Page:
This acutely painful era of history also becomes one of the most definitive eras for art. Dadaism, Cubism, and Surrealism emerged then. Cubism, as developed by Picasso and Apollinaire, is a distinct form employing “inner frames,” reconstruction of the world of nature using geometrical rules, and rigid yet spontaneous forms. Roger Shattuck explains in “Apollinaire, the Hero” that these rules intend to create “a fixed point of reality.” Cubism admits multiple views are possible within unity. Picasso’s paintings often showed models from multiple angles at once. After modernism, the post-modern critique denies the centrality of meaning.
Rather, it sees truth as a “relation between statements”. Postmodern analysis denies objectivity. It questions the perspective of the analysis, rather than defining reality through shape or rule-making. Foucault writes in The Archeology of Knowledge that “a variety of objects were named, circumscribed, analysed, then rectified, re-defined, challenged, erased.” In the postmodern analysis, the reality decentres prolifically, creating ruptures. These moments of discontinuity are gateways to categorisation and redefinition.
Knowledge is madness. Madness is multiplicity. A sound metaphor would be the faults created by plate tectonics. Such faults define the surface of the planet. Cubists perceive artistic truth as a strange attractor —the boundary is clearly defined by a characteristic point, but the shifts relocate each point in space within a limited range. Cubism thrives on paradox while postmodernism seeks to balance contradictions. The difference is apples to oranges, but in terms of defining reality Cubism seeks spontaneous emergent order, and postmodernism seeks discontinuity between shifting realities. Sengupta’s work in The Earthen Fluteis Cubist in approach while Reflections on Salvation is inherently postmodern.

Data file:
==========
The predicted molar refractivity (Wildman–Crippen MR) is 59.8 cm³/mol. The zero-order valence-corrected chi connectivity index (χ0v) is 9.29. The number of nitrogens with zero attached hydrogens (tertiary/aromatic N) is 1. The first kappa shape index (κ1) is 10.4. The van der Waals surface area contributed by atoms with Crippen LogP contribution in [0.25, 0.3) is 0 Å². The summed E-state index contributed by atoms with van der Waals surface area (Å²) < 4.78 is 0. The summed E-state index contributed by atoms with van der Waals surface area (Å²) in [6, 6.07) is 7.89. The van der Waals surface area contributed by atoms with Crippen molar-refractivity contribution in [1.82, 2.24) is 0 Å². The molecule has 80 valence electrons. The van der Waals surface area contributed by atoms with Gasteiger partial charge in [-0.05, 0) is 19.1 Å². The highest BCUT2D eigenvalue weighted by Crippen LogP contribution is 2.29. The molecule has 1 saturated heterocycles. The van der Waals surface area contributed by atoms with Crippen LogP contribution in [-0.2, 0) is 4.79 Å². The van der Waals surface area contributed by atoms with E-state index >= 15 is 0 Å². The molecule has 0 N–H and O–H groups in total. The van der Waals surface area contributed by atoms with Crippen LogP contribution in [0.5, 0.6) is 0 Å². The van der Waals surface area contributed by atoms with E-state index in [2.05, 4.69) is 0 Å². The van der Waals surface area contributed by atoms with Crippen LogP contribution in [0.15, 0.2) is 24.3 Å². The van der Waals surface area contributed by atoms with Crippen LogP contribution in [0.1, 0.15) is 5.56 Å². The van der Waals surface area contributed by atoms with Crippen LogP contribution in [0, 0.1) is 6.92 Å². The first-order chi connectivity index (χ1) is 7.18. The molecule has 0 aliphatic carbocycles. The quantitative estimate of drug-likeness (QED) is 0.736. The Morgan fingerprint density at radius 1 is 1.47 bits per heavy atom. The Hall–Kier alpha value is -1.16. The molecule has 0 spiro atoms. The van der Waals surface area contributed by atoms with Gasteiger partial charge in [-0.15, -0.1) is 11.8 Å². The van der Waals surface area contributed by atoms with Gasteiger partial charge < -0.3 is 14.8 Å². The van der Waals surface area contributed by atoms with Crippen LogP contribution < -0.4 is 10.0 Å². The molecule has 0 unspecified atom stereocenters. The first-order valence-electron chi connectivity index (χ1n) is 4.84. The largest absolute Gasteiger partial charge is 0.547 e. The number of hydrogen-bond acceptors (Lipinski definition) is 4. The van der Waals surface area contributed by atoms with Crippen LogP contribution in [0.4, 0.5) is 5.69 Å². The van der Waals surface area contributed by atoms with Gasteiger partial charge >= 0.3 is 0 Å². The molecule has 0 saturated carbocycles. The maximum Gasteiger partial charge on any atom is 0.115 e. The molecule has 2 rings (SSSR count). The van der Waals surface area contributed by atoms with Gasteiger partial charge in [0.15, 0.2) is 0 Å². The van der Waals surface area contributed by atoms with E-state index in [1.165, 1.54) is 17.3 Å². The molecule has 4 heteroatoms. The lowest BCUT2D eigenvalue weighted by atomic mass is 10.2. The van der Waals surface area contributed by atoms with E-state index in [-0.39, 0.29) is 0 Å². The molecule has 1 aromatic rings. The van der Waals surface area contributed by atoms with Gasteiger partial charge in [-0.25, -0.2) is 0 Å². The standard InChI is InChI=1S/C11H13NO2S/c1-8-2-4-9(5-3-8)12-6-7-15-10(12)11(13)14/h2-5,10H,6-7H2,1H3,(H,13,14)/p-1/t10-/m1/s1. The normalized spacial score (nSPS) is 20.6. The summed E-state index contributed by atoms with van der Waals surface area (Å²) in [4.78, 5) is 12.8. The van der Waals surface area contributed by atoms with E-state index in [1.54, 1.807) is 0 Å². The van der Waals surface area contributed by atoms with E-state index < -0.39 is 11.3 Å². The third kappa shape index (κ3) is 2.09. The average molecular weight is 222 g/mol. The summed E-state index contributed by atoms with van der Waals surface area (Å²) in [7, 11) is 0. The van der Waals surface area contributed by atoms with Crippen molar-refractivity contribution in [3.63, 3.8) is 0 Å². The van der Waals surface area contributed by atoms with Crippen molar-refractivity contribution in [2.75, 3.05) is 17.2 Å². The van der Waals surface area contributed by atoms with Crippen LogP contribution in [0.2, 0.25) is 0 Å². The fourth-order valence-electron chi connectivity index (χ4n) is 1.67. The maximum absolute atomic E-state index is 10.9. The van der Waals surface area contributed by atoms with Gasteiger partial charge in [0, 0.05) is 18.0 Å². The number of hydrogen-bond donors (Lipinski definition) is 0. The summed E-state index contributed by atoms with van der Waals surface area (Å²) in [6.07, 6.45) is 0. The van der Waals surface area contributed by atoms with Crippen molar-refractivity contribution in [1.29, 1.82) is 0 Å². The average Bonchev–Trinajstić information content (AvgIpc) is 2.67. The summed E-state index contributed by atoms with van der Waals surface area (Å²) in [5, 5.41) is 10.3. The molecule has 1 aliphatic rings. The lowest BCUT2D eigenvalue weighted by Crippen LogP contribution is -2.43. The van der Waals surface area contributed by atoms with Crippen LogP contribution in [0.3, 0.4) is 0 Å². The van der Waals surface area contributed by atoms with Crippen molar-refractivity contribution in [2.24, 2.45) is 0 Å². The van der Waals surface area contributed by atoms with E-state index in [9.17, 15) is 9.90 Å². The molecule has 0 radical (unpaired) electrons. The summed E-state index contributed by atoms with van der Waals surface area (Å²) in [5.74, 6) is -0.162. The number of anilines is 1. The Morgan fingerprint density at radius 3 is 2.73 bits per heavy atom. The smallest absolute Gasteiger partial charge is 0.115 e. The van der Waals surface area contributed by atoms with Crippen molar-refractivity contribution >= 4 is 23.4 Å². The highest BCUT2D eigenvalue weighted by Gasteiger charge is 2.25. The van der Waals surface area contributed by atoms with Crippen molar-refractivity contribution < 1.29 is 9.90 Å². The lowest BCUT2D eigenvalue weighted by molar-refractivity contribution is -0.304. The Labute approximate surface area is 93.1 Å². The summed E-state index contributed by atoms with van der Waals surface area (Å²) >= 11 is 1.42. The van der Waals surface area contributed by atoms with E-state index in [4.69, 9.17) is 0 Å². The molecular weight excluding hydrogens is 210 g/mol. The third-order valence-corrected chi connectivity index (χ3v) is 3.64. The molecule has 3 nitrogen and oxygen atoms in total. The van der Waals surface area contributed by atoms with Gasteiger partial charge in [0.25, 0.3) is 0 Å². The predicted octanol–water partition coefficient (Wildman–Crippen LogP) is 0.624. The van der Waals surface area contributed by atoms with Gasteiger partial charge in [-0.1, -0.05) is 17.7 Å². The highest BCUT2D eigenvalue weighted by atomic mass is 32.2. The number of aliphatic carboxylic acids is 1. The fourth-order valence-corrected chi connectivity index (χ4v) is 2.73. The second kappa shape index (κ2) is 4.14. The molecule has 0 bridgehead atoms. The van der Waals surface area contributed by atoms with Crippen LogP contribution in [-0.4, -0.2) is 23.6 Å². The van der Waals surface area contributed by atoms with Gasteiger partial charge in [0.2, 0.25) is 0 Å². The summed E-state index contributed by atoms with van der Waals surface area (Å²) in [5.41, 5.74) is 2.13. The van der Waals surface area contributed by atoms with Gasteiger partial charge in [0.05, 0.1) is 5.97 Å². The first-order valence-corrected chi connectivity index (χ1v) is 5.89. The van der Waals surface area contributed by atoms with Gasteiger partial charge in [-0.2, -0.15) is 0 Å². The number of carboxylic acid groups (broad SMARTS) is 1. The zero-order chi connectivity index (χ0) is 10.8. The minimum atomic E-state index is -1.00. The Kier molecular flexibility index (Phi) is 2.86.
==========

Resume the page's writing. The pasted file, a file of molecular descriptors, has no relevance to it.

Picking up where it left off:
Both collections offer aphorism and cryptic idioms. In the poem, “Experience Personified,” general experience is central and isolated sensations are peripheral. Apollinaire’s poem “Zone” personifies France through the experience of it. Apollinaire employs religious imagery and symbol iconoclastically and personifies his experience. For instance, these opening lines, “You are weary at last of this ancient world / Shepherdess O Eiffel tower whose flock of bridges bleats at the morning”. Also, these lines, “Now you are by the Mediterranean / under lemon trees that flower the year long.” Apollinaire defines France as his historical experience within its space.
Sengupta cryptically writes, “Putting off my shoes I stand barefooted / and I walk again.” Experience in the poem is Being itself, not sensation. Sengupta takes a double glance of this moment to experience it in its nakedness. Reality is defined in clear paradoxical categories. Another similarity between Sengupta and Apollinaire could be explored in the poem “Crocuses” and the magical realist masterpiece “Let the Flowers Bloom.” The flowers respectively symbolise France and India after the Raj. The first shows a France wilted and darkened postwar, and the other shows the subcontinent torn in two desiring unity. “School children noisily come / Wearing jackets playing the harmonicas / To pick crocuses that are like mothers,” writes Apollinaire. Action is carefully circumscribed. Sengupta writes, “Robi protests, “Hey, you give me a piece of copper while I asked for the sky?” The fakirurges enthusiastically, “Come on, it is filled with my prayers. I have given you a mountain, rather, and now you break through the roof you have.”